Apple has also added two new Pride Analog faces, one that's square shaped and one that's round, both with analog hands. The new analog watch faces change colors each time the wrist is raised, and wiggle like the rainbow stripe face. Each of the new watch faces support a limited number of complications.

For the last several years, Apple has debuted new pride Apple Watch bands during WWDC, and the company is likely to introduce another new rainbow design this year, which could feature solid stripes like the watch face.


Apple participates in the San Francisco Pride Parade every year in support of the LGBTQ community. Apple employees march in the parade, Apple creates dedicated t-shirts, and also hosts other celebrations throughout the month of June.

Note: Due to the political nature of the discussion regarding this topic, the discussion thread is located in our Politics, Religion, Social Issues forum. All forum members and site visitors are welcome to read and follow the thread, but posting is limited to forum members with at least 100 posts.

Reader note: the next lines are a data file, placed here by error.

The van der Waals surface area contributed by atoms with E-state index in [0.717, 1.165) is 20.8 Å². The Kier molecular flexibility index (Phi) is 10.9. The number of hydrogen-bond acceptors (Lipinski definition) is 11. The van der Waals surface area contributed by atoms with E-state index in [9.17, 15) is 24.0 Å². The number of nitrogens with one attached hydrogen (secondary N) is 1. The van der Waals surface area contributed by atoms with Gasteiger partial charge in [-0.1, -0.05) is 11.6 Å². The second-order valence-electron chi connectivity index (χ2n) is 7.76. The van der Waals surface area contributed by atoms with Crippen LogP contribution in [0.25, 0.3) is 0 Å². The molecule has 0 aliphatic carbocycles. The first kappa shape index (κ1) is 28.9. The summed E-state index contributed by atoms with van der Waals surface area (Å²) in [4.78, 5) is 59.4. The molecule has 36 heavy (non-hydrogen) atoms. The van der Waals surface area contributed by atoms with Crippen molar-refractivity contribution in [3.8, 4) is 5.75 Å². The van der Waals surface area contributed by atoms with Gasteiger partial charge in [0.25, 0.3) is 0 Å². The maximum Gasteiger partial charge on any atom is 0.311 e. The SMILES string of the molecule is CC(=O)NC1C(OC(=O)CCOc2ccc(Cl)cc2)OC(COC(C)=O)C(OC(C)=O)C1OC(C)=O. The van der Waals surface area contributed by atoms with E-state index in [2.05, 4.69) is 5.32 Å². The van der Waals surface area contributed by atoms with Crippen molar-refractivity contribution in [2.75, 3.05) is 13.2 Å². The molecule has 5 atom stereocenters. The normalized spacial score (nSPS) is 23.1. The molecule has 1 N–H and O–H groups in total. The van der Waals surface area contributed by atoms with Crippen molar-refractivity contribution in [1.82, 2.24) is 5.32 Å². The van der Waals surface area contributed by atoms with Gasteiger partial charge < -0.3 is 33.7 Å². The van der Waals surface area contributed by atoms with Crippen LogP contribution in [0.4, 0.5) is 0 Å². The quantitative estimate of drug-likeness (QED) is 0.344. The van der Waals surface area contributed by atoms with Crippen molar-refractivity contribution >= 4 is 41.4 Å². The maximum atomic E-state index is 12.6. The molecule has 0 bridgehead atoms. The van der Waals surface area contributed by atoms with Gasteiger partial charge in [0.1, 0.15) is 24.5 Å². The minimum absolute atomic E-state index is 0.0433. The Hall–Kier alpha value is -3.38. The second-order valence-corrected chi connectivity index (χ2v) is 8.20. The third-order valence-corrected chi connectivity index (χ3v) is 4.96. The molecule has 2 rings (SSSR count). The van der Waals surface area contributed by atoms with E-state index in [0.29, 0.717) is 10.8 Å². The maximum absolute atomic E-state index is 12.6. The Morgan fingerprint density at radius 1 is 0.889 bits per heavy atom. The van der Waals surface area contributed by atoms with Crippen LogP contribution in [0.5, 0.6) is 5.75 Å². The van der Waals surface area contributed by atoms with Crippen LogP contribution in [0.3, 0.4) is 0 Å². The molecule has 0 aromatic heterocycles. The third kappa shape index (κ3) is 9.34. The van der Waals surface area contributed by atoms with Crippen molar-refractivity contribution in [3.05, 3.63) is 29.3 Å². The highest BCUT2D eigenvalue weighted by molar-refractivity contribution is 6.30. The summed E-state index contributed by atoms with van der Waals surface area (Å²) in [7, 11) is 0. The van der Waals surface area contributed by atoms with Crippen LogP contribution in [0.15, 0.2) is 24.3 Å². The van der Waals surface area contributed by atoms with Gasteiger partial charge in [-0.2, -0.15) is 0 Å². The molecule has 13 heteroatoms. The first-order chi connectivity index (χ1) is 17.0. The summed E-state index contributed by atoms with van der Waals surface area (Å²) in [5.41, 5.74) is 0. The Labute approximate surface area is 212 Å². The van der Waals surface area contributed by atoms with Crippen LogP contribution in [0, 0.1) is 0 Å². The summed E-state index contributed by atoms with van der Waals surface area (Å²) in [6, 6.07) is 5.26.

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Apple Releases New 12.3 Software for HomePod

Alongside the iOS 12.3 update that introduces a new TV app for the iPhone and the iPad, Apple has also debuted a new 12.3 software update designed for the HomePod.

The new HomePod software will be installed automatically on the HomePod after you update to iOS 12.3, but you can also manually update and check your software version by following the instructions in our HomePod software how to.


According to the release notes for the update, it is focused on enterprise networks, adding support for "joining some types of enterprise networks that require credentials."

There are no other notable features that appear to be included in the HomePod software update. For more on HomePod, make sure to check out our HomePod roundup.